Is Television Making Us Unhealthy?

Is Television Making Us Unhealthy?

A series of studies have found a link between media consumption and poor health.

Published June 14, 2011

How many hours a day are you and your children plopped in front of the television? The amount may be the difference between good and bad health. (related: Blacks Now Watch More TV Than Any Other Group.)

Researchers from the University of Southern Denmar and Harvard School of Public Health found that watching television for 2-3 hours per day or more was associated with a higher risk of type 2 diabetes and fatal and nonfatal cardiovascular disease, according to a study in the June 15 issue of JAMA


By analyzing the amount of television consumption and incidence of type 2 diabetes, nonfatal or fatal cardiovascular disease and mortality, researchers found the following: An analysis of data indicated that 2 hours of TV viewing time per day was associated with a 20 percent higher risk for type 2 diabetes; a 15 percent increased risk for fatal or nonfatal cardiovascular disease; and a 13 percent higher risk for mortality.


“While the associations between time spent viewing TV and risk of type 2 diabetes and cardiovascular disease were linear, the risk of all-cause mortality appeared to increase with TV viewing duration of greater than 3 hours per day,” the authors wrote.


And while the researchers didn't offer any explanations as to why this connection was present, they wrote, "Additional research quantifying the mediating influence of diet and physical inactivity is warranted.”


As it should be, because we all know that the very act of watching television isn't making us unhealthy. What makes us unhealthy when we consume so much media is the unhealthy behaviors—sedentary lifestyle and unhealthy eating—that are linked to it. Hours of lying on the couch and flipping the channels takes away from people being mobile, walking around, working out and being active. In addition, past studies have also shown that people don't eat very healthy or watch their portions when they are sitting in front of the television.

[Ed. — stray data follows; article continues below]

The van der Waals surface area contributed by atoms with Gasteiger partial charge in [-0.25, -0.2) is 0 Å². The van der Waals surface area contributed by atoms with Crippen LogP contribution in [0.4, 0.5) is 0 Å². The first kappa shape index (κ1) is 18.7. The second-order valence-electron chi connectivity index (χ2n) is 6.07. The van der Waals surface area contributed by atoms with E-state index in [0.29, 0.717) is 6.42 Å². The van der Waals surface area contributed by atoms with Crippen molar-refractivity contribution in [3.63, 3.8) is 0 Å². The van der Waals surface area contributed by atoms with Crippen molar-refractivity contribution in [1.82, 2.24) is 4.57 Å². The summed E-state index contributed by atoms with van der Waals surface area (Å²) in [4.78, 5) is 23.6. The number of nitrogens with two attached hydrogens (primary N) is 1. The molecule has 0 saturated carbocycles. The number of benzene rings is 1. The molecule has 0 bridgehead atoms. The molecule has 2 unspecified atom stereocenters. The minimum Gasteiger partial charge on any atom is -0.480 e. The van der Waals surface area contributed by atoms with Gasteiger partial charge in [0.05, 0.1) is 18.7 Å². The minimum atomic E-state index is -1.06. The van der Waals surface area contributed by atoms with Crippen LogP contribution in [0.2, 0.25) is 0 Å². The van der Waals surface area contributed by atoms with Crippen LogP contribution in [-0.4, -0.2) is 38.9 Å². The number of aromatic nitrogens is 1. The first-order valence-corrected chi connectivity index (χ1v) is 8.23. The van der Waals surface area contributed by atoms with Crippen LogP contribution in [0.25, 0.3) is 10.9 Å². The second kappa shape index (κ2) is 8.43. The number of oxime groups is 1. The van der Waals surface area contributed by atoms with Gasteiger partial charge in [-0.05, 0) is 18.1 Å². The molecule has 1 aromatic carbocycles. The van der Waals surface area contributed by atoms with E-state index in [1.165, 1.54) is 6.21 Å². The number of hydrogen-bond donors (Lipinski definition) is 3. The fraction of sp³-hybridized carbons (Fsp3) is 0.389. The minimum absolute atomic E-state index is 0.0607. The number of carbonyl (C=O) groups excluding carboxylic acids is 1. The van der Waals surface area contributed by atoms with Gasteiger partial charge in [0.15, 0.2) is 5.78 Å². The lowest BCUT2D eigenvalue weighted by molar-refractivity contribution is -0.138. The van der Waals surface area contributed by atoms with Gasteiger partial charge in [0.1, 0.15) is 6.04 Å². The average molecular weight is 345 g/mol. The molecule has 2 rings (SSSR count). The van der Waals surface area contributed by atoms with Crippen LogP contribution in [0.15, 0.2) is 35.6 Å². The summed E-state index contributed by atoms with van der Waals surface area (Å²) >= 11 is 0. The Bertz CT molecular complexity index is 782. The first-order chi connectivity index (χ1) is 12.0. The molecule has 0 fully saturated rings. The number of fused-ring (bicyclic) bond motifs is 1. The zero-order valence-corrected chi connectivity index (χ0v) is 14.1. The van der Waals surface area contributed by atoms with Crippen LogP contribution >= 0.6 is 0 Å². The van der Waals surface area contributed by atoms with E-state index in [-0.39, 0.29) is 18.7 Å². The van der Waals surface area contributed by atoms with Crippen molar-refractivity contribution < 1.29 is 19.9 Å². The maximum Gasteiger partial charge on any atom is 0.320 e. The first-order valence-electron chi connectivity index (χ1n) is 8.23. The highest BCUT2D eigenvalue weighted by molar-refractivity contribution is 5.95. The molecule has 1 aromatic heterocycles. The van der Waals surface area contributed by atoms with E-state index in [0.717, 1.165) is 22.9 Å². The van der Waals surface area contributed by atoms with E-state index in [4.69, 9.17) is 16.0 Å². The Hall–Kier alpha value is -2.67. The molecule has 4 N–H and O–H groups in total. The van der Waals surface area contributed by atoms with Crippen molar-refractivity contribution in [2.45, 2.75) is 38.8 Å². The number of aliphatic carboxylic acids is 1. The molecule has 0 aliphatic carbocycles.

And when you think about how easy media is to consume in this generation—computers, televisions, MP3 players—the link to poor health poses an even higher threat to our kids.


Researchers from Northwestern University found that children of color spend more than half their day consuming media content—an average of 13 hours a day using mobile devices, computers, TVs and other media, which is about four and a half hours more than white kids.


They also found that African-American teens are more likely to have a TV in their bedrooms (which can negatively impact sleep) and eat meals in front of the TV.


And while media consumption is just one factor in a thousand as to why our community suffers from disproportionate obesity, these studies should definitely make you rethink how long you sit in front of the boob tube tonight.

(Photo: Fred Prouser/Reuters)

Written by Kellee Terrell


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